April 11, 2012

When I say the words “the situation” what comes to your mind? Do you think of that dude, Michael Sorrentino, from the MTV reality show “Jersey Shore?” Or do you think of something adoption related? Maybe you think of both? Neither? Something all together different?

Today when I heard the words “the situation” I first thought of adoption, felt a bit sick and then thought of Mr. Sorrentino, who is sometimes, call The Sitch. While the colorful reality star has nothing to do with my work place, I will share why I thought of him. I will explain to you my situation (pun intended).

Not quite a year ago, I hired a supremely talented woman to join my web team (I manage a team of web editors).  I liked her immediately not only for her education and experience but her style, her personality. She is someone I would have had as a friend had we met under different circumstances. She is friendly, creative (has these great chunks of red color on her dark asymmetrical bob), fashionable, an English major, web junkie, mother of two young sons and around my age. We have lots in common. During the year or so she has worked for me she has completed an amazing amount of work including helping us push our way into the mobile application space by writing content for our soon to come mobile app while simultaneously managing the editorial efforts of our member portal. Like I said, cool, amazing, talented, someone I really like.  As such, I was a bit nervous when she approached me and asked if we could “talk”. I said “sure” and invited her to sit down on my cushioned file cabinet/seat.  She then asked if we could find a room and talk in private. It was at this point my internal manager alarm went off and I said “uh-oh” quietly to myself.  This type of request usually means, in my experience, someone is resigning or has some other major problem.   We found a room.

“So, I don’t want you to be nervous or anything. It is nothing bad” says editor extraordinaire.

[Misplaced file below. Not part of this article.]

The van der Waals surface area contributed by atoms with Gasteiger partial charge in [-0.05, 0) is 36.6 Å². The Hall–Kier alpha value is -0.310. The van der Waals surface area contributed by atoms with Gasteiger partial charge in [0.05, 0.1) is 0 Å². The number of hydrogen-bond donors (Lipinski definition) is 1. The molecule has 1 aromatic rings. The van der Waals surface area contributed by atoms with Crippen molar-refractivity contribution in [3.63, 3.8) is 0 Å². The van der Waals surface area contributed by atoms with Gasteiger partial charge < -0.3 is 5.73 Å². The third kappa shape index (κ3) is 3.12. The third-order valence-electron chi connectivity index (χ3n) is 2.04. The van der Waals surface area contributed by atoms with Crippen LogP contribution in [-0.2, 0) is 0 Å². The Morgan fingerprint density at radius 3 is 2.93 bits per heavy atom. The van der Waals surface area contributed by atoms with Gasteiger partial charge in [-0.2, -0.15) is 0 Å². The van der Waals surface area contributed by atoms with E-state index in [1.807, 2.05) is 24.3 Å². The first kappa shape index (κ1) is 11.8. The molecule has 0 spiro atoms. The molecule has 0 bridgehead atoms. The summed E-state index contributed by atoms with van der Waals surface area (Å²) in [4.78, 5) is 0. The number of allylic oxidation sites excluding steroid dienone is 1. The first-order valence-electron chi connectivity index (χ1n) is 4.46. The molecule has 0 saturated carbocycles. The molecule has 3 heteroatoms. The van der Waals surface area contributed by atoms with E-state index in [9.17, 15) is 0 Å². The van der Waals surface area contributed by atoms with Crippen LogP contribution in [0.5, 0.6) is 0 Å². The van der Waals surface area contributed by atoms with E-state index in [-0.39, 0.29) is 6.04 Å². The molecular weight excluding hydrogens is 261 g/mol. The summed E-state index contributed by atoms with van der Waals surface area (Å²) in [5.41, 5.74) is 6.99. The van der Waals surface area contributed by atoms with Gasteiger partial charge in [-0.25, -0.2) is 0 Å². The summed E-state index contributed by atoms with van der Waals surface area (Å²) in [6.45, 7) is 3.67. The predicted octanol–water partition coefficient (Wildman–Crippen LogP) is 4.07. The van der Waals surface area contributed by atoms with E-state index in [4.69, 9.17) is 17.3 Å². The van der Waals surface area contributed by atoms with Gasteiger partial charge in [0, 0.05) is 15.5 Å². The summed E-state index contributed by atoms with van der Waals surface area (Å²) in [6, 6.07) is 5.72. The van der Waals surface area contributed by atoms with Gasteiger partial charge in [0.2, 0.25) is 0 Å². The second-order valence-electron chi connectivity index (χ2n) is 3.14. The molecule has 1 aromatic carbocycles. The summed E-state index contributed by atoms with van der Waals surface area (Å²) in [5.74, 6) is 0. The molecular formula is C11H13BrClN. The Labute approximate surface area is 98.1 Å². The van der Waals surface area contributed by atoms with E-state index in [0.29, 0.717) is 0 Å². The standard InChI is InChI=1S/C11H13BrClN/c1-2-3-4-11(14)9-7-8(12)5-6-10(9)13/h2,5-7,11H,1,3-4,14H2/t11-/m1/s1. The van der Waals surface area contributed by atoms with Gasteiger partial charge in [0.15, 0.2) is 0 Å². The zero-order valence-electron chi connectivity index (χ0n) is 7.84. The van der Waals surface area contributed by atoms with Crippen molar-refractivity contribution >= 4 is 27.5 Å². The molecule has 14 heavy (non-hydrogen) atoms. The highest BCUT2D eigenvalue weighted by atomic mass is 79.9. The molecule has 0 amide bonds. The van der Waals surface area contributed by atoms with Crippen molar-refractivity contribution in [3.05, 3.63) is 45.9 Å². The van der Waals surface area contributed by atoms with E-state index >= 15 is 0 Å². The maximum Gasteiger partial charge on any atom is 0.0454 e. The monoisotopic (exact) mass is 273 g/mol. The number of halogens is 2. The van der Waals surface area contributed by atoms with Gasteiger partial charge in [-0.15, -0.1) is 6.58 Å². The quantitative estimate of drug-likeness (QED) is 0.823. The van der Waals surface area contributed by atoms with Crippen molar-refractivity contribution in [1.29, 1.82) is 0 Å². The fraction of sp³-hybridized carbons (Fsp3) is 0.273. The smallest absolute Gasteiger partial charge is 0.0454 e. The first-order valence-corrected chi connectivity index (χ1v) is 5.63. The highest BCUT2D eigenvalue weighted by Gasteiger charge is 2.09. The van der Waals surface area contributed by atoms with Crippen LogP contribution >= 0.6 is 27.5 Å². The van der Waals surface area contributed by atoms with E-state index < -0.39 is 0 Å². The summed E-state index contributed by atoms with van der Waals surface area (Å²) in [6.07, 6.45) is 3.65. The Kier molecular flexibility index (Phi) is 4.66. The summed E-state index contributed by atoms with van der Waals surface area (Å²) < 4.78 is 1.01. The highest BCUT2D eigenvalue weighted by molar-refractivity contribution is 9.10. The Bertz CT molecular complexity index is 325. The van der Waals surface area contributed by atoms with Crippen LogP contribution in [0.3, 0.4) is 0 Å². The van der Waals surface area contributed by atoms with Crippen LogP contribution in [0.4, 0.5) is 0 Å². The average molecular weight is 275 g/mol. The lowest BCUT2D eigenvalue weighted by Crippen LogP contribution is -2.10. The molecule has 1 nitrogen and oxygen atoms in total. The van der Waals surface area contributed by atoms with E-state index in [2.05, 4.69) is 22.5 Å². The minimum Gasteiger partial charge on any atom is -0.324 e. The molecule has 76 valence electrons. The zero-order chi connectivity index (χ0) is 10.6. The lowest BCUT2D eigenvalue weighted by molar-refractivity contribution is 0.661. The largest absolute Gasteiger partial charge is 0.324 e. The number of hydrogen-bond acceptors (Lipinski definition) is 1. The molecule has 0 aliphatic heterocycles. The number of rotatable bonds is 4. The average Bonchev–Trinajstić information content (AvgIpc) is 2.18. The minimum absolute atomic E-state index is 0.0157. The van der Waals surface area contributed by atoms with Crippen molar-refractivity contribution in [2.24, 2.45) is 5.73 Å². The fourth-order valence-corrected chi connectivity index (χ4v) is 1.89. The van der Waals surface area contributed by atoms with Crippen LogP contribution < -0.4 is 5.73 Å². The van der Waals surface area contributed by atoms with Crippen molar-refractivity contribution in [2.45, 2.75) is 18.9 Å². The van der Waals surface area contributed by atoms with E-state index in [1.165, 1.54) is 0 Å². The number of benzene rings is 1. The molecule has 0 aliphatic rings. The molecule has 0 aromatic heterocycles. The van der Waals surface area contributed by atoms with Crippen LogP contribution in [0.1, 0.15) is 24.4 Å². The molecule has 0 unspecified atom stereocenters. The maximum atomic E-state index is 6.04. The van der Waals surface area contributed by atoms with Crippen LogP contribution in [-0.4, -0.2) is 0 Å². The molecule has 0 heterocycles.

“Okay. So what’s up?” I ask.

She appears nervous and a bit jumpy. This is not her usual style.  If she is not resigning, it’s nothing bad, what is making my usually calm, cool, collected editor so skittish?

“Well, my husband and I are adopting a baby. We just got called a day or so ago. It was a complete shock. We had registered with an adoption agency several years ago. We were able to get pregnant via IVF and have our sons and it was long and hard and expensive but we did it. We totally forgot to take our profile off the active registry with the agency and they called us. They have a baby girl for us…Utah…end of May…leave of absence…situation…four kids…mom 26…dad in his 40… “she says.

She is speaking a bit rapidly (which is normal for her, another thing I like about her as I do it as well) but rambling. Or maybe it’s me?  Normally I could follow her but the adoption word has unnerved me and done something strange to my cochlea.  I am hearing her yet simultaneously reeling inside and trying my best to keep my professional shit together.


I notice my breathing is a bit rapid and shallow.  I let her ramble on while I get my internal feces collected so I can be the professional manager type and not the teenager girl traumatized at the loss of her child that the adult mother found and was told by that child to please go away, I don’t think of you or adoption, like ever.

By listening and doing that internal feces collection, I learn:

  • Baby girl due end of May.
  • Will be induced (kid cannot even pick her own birthday!)
  • Parents are not married. Mother is 26. Father is in his 40s. They have one child, six years old that they are parenting. They have surrendered four (FOUR?) children already. Due to their “situation” they are placing this one as well.
  • She has been invited to be in the delivery room. Squeee! She feels so honored!
  • Oh, I should see the picture of the six year old. The agency sent her a picture and the six year old is all malnourished, unwashed and clearly abused. (Why is the agency sharing a picture of an allegedly abused child and NOT reporting that to authorities?)